DALLAS – Dallas County Schools, the bus operator for the Dallas Independent School District and smaller districts, was downgraded to a junk bond rating of Ba3 by Moody’s Investors Service, which kept its outlook negative.

Wednesday's rating action came as Texas lawmakers considered dissolving the district. Financial difficulties raise prospects for the district defaulting on its $130.7 million of outstanding debt, analysts said.

“Failure to restructure and extend certain maturities of the district's GOLT (general obligation limited tax) bonds and Series 2012-B obligations will likely result in a default on the June 1, 2017 debt service payment,” analysts noted.

“The proposed legislation to dissolve the district is not expected to impact GOLT bondholders because it requires the continued levy of an ad valorem tax for the purposes of paying any principal and interest on any bonds issued by the district prior to the effective date of the act,” they added.

The downgrade from Baa3 “reflects severe deterioration in the district’s liquidity position, its acute need to restructure a portion of its outstanding debt and its reliance on cash flow borrowings to meet current fiscal year obligations,” Moody's analysts said.

The district plans to restructure $40.6 million of outstanding principal to make the scheduled June 1 debt service payment, analysts said. The restructuring is designed to extend the original maturity of the bonds by five years at an estimated net present value loss of $2.5 million and would increase the amount of outstanding general obligation debt to $64.5 million.

The district also plans to issue $14 million of tax anticipation notes to provide operating liquidity for the remainder of calendar 2017.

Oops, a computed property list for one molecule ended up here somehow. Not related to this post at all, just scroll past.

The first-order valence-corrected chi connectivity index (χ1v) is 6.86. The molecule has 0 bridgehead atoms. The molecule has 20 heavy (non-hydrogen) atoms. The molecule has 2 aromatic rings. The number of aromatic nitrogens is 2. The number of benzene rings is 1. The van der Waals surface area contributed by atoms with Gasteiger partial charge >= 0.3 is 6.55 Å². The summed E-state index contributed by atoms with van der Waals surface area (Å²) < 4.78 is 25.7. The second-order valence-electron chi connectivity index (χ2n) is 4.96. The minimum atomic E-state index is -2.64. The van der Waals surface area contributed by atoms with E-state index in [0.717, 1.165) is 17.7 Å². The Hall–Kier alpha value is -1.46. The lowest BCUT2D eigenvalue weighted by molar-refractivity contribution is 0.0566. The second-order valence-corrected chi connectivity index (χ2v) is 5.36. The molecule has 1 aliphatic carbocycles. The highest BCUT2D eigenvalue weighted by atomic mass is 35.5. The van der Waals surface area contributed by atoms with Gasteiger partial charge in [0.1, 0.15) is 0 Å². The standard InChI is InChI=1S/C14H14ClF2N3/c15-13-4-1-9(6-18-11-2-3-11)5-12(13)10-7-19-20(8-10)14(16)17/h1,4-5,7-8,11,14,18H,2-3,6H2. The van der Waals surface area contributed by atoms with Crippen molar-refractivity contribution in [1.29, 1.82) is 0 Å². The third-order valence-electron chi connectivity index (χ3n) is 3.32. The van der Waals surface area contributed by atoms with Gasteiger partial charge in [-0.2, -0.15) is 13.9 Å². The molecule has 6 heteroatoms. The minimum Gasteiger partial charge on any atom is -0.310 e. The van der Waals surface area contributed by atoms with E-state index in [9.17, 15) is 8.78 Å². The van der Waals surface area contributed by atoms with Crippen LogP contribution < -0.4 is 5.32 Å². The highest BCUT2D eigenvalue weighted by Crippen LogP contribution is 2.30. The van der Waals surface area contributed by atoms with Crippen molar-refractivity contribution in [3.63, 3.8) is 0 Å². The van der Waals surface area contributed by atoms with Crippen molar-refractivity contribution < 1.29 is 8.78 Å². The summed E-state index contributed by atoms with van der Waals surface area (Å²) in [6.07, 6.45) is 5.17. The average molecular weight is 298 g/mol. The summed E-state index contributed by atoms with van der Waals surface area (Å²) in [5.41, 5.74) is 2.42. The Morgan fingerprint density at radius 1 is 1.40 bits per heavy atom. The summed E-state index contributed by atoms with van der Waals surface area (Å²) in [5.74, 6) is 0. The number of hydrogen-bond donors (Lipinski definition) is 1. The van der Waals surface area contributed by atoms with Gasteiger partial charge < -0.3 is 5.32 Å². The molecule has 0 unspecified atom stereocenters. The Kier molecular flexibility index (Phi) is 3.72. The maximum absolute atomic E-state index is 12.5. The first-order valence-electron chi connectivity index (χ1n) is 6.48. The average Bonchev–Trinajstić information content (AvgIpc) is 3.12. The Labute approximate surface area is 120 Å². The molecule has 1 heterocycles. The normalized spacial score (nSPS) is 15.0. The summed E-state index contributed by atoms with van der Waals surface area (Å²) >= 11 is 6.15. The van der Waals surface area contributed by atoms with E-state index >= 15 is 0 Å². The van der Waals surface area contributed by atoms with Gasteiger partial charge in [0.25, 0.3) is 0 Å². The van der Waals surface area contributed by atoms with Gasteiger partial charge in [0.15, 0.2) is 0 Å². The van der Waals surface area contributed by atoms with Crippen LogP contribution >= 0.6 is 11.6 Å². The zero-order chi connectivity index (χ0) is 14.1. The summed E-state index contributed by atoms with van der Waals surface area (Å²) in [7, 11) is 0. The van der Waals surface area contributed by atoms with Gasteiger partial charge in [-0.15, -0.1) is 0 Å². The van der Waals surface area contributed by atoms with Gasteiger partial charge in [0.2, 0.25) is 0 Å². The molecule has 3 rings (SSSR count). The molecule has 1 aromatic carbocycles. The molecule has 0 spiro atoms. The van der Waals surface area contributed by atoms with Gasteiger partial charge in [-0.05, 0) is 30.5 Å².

The state legislature is considering legislation to abolish the district in 2018. Approved by the Senate on May 4, Senate Bill 1122 by Sen. Don Huffines, R-Dallas, still needs House approval and Gov. Greg Abbott’s signature to become law. The Senate version of the bill was amended to require a vote of district residents to shut down the system.

The district ran into financial trouble in the process of investing in cameras mounted on the side of school buses to capture license numbers of drivers who passed buses when stopped. Moody’s cited the “non-essential” investment as a factor in its downgrade.

The district is authorized to levy a 0.1 mill property tax, which provides 83% coverage of maximum annual debt service.

As part of the downgrade, Moody’s also lowered the district’s $3.2 million of promissory notes to Caa1 from B1, which analysts said “incorporates the nonessential enterprises funds' limited liquidity, substantially increased leverage and history of extreme revenue underperformance and budget shortfalls.”

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